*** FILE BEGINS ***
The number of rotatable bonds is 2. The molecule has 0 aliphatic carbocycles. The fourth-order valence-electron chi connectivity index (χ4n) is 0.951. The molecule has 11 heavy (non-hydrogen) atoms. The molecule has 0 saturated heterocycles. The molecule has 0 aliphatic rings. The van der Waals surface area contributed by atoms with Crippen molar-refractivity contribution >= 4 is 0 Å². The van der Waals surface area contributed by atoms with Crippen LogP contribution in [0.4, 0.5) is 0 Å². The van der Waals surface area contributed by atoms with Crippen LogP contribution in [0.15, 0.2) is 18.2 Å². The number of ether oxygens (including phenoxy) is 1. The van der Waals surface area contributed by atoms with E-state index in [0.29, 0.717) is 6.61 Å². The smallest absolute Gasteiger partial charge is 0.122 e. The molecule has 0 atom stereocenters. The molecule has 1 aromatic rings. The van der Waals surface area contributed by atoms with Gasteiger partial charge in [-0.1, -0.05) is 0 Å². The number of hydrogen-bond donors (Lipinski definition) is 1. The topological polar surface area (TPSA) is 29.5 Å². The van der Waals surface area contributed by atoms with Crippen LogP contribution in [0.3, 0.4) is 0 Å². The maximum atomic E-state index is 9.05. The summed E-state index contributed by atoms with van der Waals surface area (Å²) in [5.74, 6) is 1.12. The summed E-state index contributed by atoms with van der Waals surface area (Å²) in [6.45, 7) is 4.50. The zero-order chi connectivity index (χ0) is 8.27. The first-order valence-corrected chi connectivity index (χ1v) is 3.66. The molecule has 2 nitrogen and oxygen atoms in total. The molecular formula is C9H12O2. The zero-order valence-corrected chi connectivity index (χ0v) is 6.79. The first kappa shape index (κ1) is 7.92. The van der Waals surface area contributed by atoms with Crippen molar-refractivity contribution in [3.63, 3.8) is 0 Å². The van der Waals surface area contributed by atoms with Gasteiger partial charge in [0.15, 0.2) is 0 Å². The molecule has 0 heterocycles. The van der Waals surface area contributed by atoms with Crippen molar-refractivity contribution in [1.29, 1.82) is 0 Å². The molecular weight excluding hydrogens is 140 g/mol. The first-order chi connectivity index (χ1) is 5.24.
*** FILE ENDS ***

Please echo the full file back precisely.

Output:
The number of rotatable bonds is 2. The molecule has 0 aliphatic carbocycles. The fourth-order valence-electron chi connectivity index (χ4n) is 0.951. The molecule has 11 heavy (non-hydrogen) atoms. The molecule has 0 saturated heterocycles. The molecule has 0 aliphatic rings. The van der Waals surface area contributed by atoms with Crippen molar-refractivity contribution >= 4 is 0 Å². The van der Waals surface area contributed by atoms with Crippen LogP contribution in [0.4, 0.5) is 0 Å². The van der Waals surface area contributed by atoms with Crippen LogP contribution in [0.15, 0.2) is 18.2 Å². The number of ether oxygens (including phenoxy) is 1. The van der Waals surface area contributed by atoms with E-state index in [0.29, 0.717) is 6.61 Å². The smallest absolute Gasteiger partial charge is 0.122 e. The molecule has 0 atom stereocenters. The molecule has 1 aromatic rings. The van der Waals surface area contributed by atoms with Gasteiger partial charge in [-0.1, -0.05) is 0 Å². The number of hydrogen-bond donors (Lipinski definition) is 1. The topological polar surface area (TPSA) is 29.5 Å². The van der Waals surface area contributed by atoms with Crippen LogP contribution in [0.3, 0.4) is 0 Å². The maximum atomic E-state index is 9.05. The summed E-state index contributed by atoms with van der Waals surface area (Å²) in [5.74, 6) is 1.12. The summed E-state index contributed by atoms with van der Waals surface area (Å²) in [6.45, 7) is 4.50. The zero-order chi connectivity index (χ0) is 8.27. The first-order valence-corrected chi connectivity index (χ1v) is 3.66. The molecule has 2 nitrogen and oxygen atoms in total. The molecular formula is C9H12O2. The zero-order valence-corrected chi connectivity index (χ0v) is 6.79. The first kappa shape index (κ1) is 7.92. The van der Waals surface area contributed by atoms with Crippen molar-refractivity contribution in [3.63, 3.8) is 0 Å². The van der Waals surface area contributed by atoms with Gasteiger partial charge in [0.15, 0.2) is 0 Å². The molecule has 0 heterocycles. The van der Waals surface area contributed by atoms with Crippen molar-refractivity contribution in [1.29, 1.82) is 0 Å². The molecular weight excluding hydrogens is 140 g/mol. The first-order chi connectivity index (χ1) is 5.24.